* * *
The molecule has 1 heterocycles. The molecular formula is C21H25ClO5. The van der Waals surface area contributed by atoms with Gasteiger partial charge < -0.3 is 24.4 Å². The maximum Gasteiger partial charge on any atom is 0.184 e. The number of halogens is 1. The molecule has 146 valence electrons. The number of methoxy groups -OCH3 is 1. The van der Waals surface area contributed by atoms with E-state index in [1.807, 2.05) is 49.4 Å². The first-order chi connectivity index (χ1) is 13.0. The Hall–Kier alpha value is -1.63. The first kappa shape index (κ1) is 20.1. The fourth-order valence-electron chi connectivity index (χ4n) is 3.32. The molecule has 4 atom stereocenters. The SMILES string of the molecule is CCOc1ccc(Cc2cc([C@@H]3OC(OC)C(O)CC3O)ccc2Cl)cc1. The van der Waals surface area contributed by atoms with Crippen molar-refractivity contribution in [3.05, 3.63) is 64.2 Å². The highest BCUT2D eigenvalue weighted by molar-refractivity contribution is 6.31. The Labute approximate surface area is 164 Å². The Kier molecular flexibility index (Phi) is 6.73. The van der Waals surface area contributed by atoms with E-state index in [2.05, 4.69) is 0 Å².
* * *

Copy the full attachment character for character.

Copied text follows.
The molecule has 1 heterocycles. The molecular formula is C21H25ClO5. The van der Waals surface area contributed by atoms with Gasteiger partial charge < -0.3 is 24.4 Å². The maximum Gasteiger partial charge on any atom is 0.184 e. The number of halogens is 1. The molecule has 146 valence electrons. The number of methoxy groups -OCH3 is 1. The van der Waals surface area contributed by atoms with E-state index in [1.807, 2.05) is 49.4 Å². The first-order chi connectivity index (χ1) is 13.0. The Hall–Kier alpha value is -1.63. The first kappa shape index (κ1) is 20.1. The fourth-order valence-electron chi connectivity index (χ4n) is 3.32. The molecule has 4 atom stereocenters. The SMILES string of the molecule is CCOc1ccc(Cc2cc([C@@H]3OC(OC)C(O)CC3O)ccc2Cl)cc1. The van der Waals surface area contributed by atoms with Crippen molar-refractivity contribution in [3.05, 3.63) is 64.2 Å². The highest BCUT2D eigenvalue weighted by molar-refractivity contribution is 6.31. The Labute approximate surface area is 164 Å². The Kier molecular flexibility index (Phi) is 6.73. The van der Waals surface area contributed by atoms with E-state index in [2.05, 4.69) is 0 Å².